18th January – 1st February
After a month long celebration of the best of trad, folk and roots music, Celtic Connections draws to a close. Always the high point of the Glaswegian cultural calendar, this prestigious festival brightens the dark Scottish winter bringing music from across the world to this proud celtic nation. This year, Celtic Connections hosted over 300 events and welcomed around 130,000 people, showing Europe’s top winter music festival continues to be a huge draw for audiences, thanks to its diverse acts from across Scotland, the UK and around the world.
One of the highlights this year was Coastal Connections, a very special “festival within a festival”, which brought together a wealth of music, film and story-telling linked to the heritage and culture of our shorelines and coastal communities. Funded through EventScotland’s International programme supporting Scotland’s Year of Coasts and Waters 2020, this festival was a celebration of all things sea and shore. The limelight was somewhat stolen by Storm, the ten metre tall puppet, with eyes are the colour of oyster shells and hair of thick strands of kelp, who rose from the Clyde to lead people in a celebratory march towards the Concert Hall to launch Coastal Connections.
The festival itself involved exploring the nooks and crannies of the Royal Concert Hall, discovering fabulous music and workshops at every turn. Artists like Feis Rois, an impressive sextet from Ross-shire captivated the audience with a piece written by John Somerville in 2014 inspired by the voyage of The Hector, a ship that left Ross-shire and sailed to Canada in 1773. The story of The Hector is one of human endeavour and hardship upon the seas, and the music beautifully played by Feis Rois captured the soulful and mournful journey alongside captivating images. Across the building, Capercaillie led tributes to the music of numerous celtic nations, including songs rooted in Irish, Breton or Gaelic cultures. The highpoint was of course a performance from Tiree-based Skerryvore, proving that the musical heritage of coastal communities continues to be enjoyed; as important and popular today as it was generations ago.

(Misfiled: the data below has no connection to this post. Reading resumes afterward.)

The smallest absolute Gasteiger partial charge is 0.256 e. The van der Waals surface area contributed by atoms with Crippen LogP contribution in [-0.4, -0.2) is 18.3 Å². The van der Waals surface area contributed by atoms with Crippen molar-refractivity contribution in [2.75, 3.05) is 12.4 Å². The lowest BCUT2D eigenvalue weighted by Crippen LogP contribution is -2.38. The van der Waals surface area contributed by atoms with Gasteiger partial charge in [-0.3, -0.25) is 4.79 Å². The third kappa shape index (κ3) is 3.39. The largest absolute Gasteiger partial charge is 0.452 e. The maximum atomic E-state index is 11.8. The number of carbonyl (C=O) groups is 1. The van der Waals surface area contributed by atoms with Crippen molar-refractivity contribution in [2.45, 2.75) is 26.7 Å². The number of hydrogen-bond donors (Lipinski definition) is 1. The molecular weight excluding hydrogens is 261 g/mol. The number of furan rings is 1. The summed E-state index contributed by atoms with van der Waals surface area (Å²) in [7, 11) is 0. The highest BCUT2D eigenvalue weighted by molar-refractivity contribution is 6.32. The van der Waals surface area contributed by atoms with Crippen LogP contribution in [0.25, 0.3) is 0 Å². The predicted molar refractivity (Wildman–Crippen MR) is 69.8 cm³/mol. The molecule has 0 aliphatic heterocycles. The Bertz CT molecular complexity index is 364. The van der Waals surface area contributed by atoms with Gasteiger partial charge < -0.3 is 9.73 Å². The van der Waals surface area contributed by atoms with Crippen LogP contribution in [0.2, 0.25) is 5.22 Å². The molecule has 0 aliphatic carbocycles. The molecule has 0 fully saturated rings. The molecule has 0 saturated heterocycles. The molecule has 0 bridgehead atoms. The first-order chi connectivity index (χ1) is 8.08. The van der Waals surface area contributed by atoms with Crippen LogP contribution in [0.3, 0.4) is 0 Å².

Other highlights from this year’s festival include performances from Dervish, fresh from receiving a prestigious lifetime achievement award from the BBC, a fitting tribute to the band after over 30 years of recording and performing all over the world. Famous for their energetic performances and commitment to sharing the history of Irish songs, Dervish frontwoman Cathy Jordan had the audience absorbed, particularly during a couple of beautiful duets with the inimitable Peggy Seger, which felt like a very special moment to observe.
Blazin’ Fiddles – the instrumental powerhouse – were dazzling as always. Playing to a packed Concert Hall, the group roused heartbeats with their incredible talent and fiery performances. Masterfully MC’d by Bruce McGregor, the Blazers had people up on their feet dancing throughout the performances.
Rounding off this magical month of music, Transatlantic Sessions, the 17th live edition, brought music and generations together to celebrate the Scottish, Irish and US roots and trad music. Sierra Hull, a three-time winner of the IBMA Mandolin Player of the Year Award sang beautifully, particularly, ‘lullaby’ a moving tribute to a mother’s love from a girl who was far from home. Strathspey’s Rachel Sermanni sang a moving ‘Ae fond Kiss’, and the group ended with a beautiful rendition of Bruce Springsteen’s ‘I’m on Fire’. Transatlantic Sessions is perhaps the only event in the world where The Boss follows Burns on a set list, and that is precisely why it remains the jewel in the crown of this fantastic festival.
If the dark winter nights seem a little too long without the warmth of a Celtic Connections gig, worry not, next year’s dates have already been confirmed: 14th to 31st January.